# Daily Archives: August 10, 2012

## My 3 Favorite Math Whiteboarding Modes

**GOAL: develop frameworks and modes appropriate for MATH specific Whiteboarding. **

**GOAL: develop frameworks and modes appropriate for MATH specific Whiteboarding.**

I did a ton of experiments this year with whiteboarding and a lot of brainstorming, but here are my three favorite modes of math whiteboarding that I tried (some writing copied from previous posts). A good whiteboarding mode for me can be applied to many different topics and takes advantage of everything whiteboarding has to offer: *collaborative*,* interactive*, *promotes risk taking* and *visually stimulating*.

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## Guess and Check with a Partner

Students try to solve problems that take a certain amount of intuition or guesswork (like antiderivatives or factoring) by having** o****ne person write down a guess, and the other person check if it is correct**.They would then keep doing this until they get a correct answer. After a certain number of problems solved, the two students switch roles. For example, above the students are looking for the antiderivative of – the guesser writes down and the checker takes its derivative to see if that is correct. Since does not equal , the guesser tries again. They continue this process until they finally get that back again. This mode is great for showing students that a great way to do math (at first) is to just try things and adjust their answer; it’s great for getting students to converse together about how to get a solution; and it’s great to get them in the habit of always checking their answers. I had a really hard time getting some students to follow the procedure for this one, but the ones that stuck to their roles got a lot out of it.

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## Color Coding Problems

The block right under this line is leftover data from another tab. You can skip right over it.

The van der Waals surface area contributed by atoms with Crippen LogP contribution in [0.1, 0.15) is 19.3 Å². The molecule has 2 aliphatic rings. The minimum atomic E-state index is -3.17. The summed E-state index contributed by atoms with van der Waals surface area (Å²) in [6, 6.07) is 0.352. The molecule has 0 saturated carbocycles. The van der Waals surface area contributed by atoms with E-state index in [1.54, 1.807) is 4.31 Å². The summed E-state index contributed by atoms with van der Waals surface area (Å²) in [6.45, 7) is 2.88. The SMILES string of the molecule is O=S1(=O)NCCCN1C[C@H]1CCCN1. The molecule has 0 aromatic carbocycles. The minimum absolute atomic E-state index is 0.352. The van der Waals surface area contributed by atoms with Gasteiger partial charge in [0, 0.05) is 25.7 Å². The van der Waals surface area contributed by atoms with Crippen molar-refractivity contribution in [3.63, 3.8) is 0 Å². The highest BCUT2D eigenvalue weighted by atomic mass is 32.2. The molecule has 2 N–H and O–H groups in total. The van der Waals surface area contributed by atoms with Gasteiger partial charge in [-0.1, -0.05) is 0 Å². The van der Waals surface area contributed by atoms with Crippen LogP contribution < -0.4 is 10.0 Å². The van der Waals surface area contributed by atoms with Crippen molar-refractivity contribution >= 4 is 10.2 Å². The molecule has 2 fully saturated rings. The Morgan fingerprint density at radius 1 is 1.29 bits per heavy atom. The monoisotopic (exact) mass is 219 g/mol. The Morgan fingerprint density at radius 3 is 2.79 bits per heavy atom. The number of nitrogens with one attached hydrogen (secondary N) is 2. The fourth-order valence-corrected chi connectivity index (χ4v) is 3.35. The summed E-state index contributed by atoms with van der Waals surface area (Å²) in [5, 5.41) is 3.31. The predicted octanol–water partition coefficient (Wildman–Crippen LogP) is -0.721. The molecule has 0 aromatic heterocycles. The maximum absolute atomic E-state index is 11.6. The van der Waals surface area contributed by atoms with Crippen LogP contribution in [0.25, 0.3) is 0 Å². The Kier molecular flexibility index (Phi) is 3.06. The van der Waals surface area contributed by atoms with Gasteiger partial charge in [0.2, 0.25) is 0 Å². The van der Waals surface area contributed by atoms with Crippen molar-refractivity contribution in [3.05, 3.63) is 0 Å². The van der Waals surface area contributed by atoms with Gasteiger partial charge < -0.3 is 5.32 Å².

Before solving a problem, students **rewrite it** **using different colors to help them understand its important parts**. For example, above is a whiteboarding exercise I did with the Chain Rule. Students were in groups of threes – for each problem, one person had to rewrite the problem in different colors to indicate which was the outside and which was the inside function, the next person had to differentiate it still using the colors to point out where each part of the new expression came from, and then the last person had to rewrite the expression in a simplified form. This was perfect because the hardest parts of the chain rule are recognizing when you need, seeing inside vs. outside and then seeing where the parts of the new expression come from.

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## The Mistake Game

Groups present solutions to semi-complicated/involved problems on whiteboards, **but while presenting their solution, they purposely make a mistake** (and not an silly arithmetic mistake like – a real hardcore-misconception-style mistake). Then, they present their work to the other students in the class, trying to sell their mistake as having been made for real. Other students ask thoughtful questions about the presenting group’s solution to try to help everyone find the mistake. This is always great with a quick class followup at the end collecting the most common mistakes. Check out the Guide to the Mistake Game from Kelly O’Shea, who introduced me to this game.